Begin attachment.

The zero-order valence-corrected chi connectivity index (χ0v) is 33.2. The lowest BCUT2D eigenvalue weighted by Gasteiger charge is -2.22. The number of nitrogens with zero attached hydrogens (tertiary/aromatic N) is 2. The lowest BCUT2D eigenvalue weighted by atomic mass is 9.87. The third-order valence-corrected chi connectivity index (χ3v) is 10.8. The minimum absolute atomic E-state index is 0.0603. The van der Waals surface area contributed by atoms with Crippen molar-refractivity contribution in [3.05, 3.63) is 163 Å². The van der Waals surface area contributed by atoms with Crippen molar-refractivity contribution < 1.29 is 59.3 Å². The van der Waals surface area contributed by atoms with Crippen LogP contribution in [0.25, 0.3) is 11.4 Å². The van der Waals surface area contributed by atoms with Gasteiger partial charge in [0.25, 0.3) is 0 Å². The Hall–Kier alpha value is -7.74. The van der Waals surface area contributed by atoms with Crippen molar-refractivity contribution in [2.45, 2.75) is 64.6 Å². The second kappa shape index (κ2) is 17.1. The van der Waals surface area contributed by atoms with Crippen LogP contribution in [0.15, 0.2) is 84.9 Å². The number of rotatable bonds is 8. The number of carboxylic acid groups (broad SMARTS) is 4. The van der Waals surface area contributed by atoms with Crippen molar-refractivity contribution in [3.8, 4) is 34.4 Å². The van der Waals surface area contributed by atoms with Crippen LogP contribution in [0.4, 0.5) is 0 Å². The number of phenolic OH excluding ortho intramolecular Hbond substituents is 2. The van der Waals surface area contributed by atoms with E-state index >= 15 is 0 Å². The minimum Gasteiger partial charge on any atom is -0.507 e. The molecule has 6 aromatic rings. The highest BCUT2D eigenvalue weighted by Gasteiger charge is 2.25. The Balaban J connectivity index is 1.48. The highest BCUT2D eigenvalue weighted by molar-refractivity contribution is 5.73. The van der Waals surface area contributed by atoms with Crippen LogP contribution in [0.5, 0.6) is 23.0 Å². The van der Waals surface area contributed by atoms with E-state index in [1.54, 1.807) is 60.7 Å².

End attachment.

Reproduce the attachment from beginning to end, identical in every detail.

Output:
The zero-order valence-corrected chi connectivity index (χ0v) is 33.2. The lowest BCUT2D eigenvalue weighted by Gasteiger charge is -2.22. The number of nitrogens with zero attached hydrogens (tertiary/aromatic N) is 2. The lowest BCUT2D eigenvalue weighted by atomic mass is 9.87. The third-order valence-corrected chi connectivity index (χ3v) is 10.8. The minimum absolute atomic E-state index is 0.0603. The van der Waals surface area contributed by atoms with Crippen molar-refractivity contribution in [3.05, 3.63) is 163 Å². The van der Waals surface area contributed by atoms with Crippen molar-refractivity contribution < 1.29 is 59.3 Å². The van der Waals surface area contributed by atoms with Crippen LogP contribution in [0.25, 0.3) is 11.4 Å². The van der Waals surface area contributed by atoms with Gasteiger partial charge in [0.25, 0.3) is 0 Å². The Hall–Kier alpha value is -7.74. The van der Waals surface area contributed by atoms with Crippen molar-refractivity contribution in [2.45, 2.75) is 64.6 Å². The second kappa shape index (κ2) is 17.1. The van der Waals surface area contributed by atoms with Crippen LogP contribution in [0.15, 0.2) is 84.9 Å². The number of rotatable bonds is 8. The number of carboxylic acid groups (broad SMARTS) is 4. The van der Waals surface area contributed by atoms with Crippen molar-refractivity contribution in [3.8, 4) is 34.4 Å². The van der Waals surface area contributed by atoms with Crippen LogP contribution in [0.4, 0.5) is 0 Å². The number of phenolic OH excluding ortho intramolecular Hbond substituents is 2. The van der Waals surface area contributed by atoms with E-state index >= 15 is 0 Å². The minimum Gasteiger partial charge on any atom is -0.507 e. The molecule has 6 aromatic rings. The highest BCUT2D eigenvalue weighted by Gasteiger charge is 2.25. The Balaban J connectivity index is 1.48. The highest BCUT2D eigenvalue weighted by molar-refractivity contribution is 5.73. The van der Waals surface area contributed by atoms with Crippen LogP contribution in [0.5, 0.6) is 23.0 Å². The van der Waals surface area contributed by atoms with E-state index in [1.54, 1.807) is 60.7 Å².